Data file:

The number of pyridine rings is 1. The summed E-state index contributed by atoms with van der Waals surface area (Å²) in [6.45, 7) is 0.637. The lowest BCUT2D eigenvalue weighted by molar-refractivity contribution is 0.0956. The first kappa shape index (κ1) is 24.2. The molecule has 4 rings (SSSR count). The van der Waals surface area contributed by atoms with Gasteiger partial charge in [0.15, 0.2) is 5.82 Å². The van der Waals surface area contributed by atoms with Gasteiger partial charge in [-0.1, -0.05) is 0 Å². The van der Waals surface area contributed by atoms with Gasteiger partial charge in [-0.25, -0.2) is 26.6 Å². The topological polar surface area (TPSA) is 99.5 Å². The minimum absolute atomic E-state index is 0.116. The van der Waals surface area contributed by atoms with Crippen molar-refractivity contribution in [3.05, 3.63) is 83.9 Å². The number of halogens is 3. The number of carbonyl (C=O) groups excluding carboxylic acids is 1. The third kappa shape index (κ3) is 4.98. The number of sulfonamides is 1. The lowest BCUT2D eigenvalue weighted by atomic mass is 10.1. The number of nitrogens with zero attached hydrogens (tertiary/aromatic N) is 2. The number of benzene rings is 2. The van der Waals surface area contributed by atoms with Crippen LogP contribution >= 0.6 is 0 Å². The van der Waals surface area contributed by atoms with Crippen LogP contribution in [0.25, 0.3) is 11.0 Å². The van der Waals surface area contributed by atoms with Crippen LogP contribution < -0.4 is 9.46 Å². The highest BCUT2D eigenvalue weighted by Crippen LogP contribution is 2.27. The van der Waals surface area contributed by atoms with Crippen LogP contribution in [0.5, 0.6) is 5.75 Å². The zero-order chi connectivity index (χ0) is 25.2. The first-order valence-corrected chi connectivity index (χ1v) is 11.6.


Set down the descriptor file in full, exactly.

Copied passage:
The number of pyridine rings is 1. The summed E-state index contributed by atoms with van der Waals surface area (Å²) in [6.45, 7) is 0.637. The lowest BCUT2D eigenvalue weighted by molar-refractivity contribution is 0.0956. The first kappa shape index (κ1) is 24.2. The molecule has 4 rings (SSSR count). The van der Waals surface area contributed by atoms with Gasteiger partial charge in [0.15, 0.2) is 5.82 Å². The van der Waals surface area contributed by atoms with Gasteiger partial charge in [-0.1, -0.05) is 0 Å². The van der Waals surface area contributed by atoms with Gasteiger partial charge in [-0.25, -0.2) is 26.6 Å². The topological polar surface area (TPSA) is 99.5 Å². The minimum absolute atomic E-state index is 0.116. The van der Waals surface area contributed by atoms with Crippen molar-refractivity contribution in [3.05, 3.63) is 83.9 Å². The number of halogens is 3. The number of carbonyl (C=O) groups excluding carboxylic acids is 1. The third kappa shape index (κ3) is 4.98. The number of sulfonamides is 1. The lowest BCUT2D eigenvalue weighted by atomic mass is 10.1. The number of nitrogens with zero attached hydrogens (tertiary/aromatic N) is 2. The number of benzene rings is 2. The van der Waals surface area contributed by atoms with Crippen LogP contribution >= 0.6 is 0 Å². The van der Waals surface area contributed by atoms with Crippen LogP contribution in [0.25, 0.3) is 11.0 Å². The van der Waals surface area contributed by atoms with Crippen LogP contribution < -0.4 is 9.46 Å². The highest BCUT2D eigenvalue weighted by Crippen LogP contribution is 2.27. The van der Waals surface area contributed by atoms with Crippen LogP contribution in [0.5, 0.6) is 5.75 Å². The zero-order chi connectivity index (χ0) is 25.2. The first-order valence-corrected chi connectivity index (χ1v) is 11.6.